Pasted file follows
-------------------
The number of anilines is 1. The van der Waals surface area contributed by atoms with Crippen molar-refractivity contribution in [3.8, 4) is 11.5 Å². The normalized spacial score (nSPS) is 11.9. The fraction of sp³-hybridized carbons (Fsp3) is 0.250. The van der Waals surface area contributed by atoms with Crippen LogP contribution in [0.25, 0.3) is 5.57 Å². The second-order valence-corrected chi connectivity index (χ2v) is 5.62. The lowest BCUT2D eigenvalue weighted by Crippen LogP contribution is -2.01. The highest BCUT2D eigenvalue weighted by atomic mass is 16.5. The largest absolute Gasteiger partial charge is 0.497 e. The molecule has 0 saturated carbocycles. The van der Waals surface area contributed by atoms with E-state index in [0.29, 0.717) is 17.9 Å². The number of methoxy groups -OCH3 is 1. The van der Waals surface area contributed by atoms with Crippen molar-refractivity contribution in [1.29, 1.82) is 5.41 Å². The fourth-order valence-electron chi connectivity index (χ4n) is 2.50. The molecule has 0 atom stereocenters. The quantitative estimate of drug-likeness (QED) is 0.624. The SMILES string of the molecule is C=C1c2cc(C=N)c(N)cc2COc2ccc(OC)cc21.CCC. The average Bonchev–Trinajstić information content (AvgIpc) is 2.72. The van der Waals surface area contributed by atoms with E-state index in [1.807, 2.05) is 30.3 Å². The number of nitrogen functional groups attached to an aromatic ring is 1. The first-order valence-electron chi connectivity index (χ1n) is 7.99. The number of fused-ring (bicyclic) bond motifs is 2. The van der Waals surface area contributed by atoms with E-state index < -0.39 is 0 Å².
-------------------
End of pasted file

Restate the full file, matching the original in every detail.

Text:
The number of anilines is 1. The van der Waals surface area contributed by atoms with Crippen molar-refractivity contribution in [3.8, 4) is 11.5 Å². The normalized spacial score (nSPS) is 11.9. The fraction of sp³-hybridized carbons (Fsp3) is 0.250. The van der Waals surface area contributed by atoms with Crippen LogP contribution in [0.25, 0.3) is 5.57 Å². The second-order valence-corrected chi connectivity index (χ2v) is 5.62. The lowest BCUT2D eigenvalue weighted by Crippen LogP contribution is -2.01. The highest BCUT2D eigenvalue weighted by atomic mass is 16.5. The largest absolute Gasteiger partial charge is 0.497 e. The molecule has 0 saturated carbocycles. The van der Waals surface area contributed by atoms with E-state index in [0.29, 0.717) is 17.9 Å². The number of methoxy groups -OCH3 is 1. The van der Waals surface area contributed by atoms with Crippen molar-refractivity contribution in [1.29, 1.82) is 5.41 Å². The fourth-order valence-electron chi connectivity index (χ4n) is 2.50. The molecule has 0 atom stereocenters. The quantitative estimate of drug-likeness (QED) is 0.624. The SMILES string of the molecule is C=C1c2cc(C=N)c(N)cc2COc2ccc(OC)cc21.CCC. The average Bonchev–Trinajstić information content (AvgIpc) is 2.72. The van der Waals surface area contributed by atoms with E-state index in [1.807, 2.05) is 30.3 Å². The number of nitrogen functional groups attached to an aromatic ring is 1. The first-order valence-electron chi connectivity index (χ1n) is 7.99. The number of fused-ring (bicyclic) bond motifs is 2. The van der Waals surface area contributed by atoms with E-state index < -0.39 is 0 Å².